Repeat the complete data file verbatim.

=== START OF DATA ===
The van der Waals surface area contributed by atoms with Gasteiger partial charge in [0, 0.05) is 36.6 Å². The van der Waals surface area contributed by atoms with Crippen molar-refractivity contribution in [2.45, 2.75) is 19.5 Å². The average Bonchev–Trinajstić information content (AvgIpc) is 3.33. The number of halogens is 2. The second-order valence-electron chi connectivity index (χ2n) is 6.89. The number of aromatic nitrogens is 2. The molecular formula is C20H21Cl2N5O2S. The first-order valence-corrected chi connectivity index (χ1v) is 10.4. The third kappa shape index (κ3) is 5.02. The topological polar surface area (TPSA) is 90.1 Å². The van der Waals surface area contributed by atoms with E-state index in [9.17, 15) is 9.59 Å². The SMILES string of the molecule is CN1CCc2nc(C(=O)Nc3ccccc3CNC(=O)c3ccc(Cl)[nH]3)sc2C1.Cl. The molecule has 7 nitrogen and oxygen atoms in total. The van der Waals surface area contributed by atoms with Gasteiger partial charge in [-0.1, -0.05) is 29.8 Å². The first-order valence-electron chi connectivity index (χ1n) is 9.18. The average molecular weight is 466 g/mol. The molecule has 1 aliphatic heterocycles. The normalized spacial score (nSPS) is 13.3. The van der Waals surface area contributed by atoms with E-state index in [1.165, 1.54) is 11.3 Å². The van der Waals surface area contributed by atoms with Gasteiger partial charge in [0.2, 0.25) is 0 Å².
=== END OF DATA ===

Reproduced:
The van der Waals surface area contributed by atoms with Gasteiger partial charge in [0, 0.05) is 36.6 Å². The van der Waals surface area contributed by atoms with Crippen molar-refractivity contribution in [2.45, 2.75) is 19.5 Å². The average Bonchev–Trinajstić information content (AvgIpc) is 3.33. The number of halogens is 2. The second-order valence-electron chi connectivity index (χ2n) is 6.89. The number of aromatic nitrogens is 2. The molecular formula is C20H21Cl2N5O2S. The first-order valence-corrected chi connectivity index (χ1v) is 10.4. The third kappa shape index (κ3) is 5.02. The topological polar surface area (TPSA) is 90.1 Å². The van der Waals surface area contributed by atoms with E-state index in [9.17, 15) is 9.59 Å². The SMILES string of the molecule is CN1CCc2nc(C(=O)Nc3ccccc3CNC(=O)c3ccc(Cl)[nH]3)sc2C1.Cl. The molecule has 7 nitrogen and oxygen atoms in total. The van der Waals surface area contributed by atoms with Gasteiger partial charge in [-0.1, -0.05) is 29.8 Å². The first-order valence-electron chi connectivity index (χ1n) is 9.18. The average molecular weight is 466 g/mol. The molecule has 1 aliphatic heterocycles. The normalized spacial score (nSPS) is 13.3. The van der Waals surface area contributed by atoms with E-state index in [1.165, 1.54) is 11.3 Å². The van der Waals surface area contributed by atoms with Gasteiger partial charge in [0.2, 0.25) is 0 Å².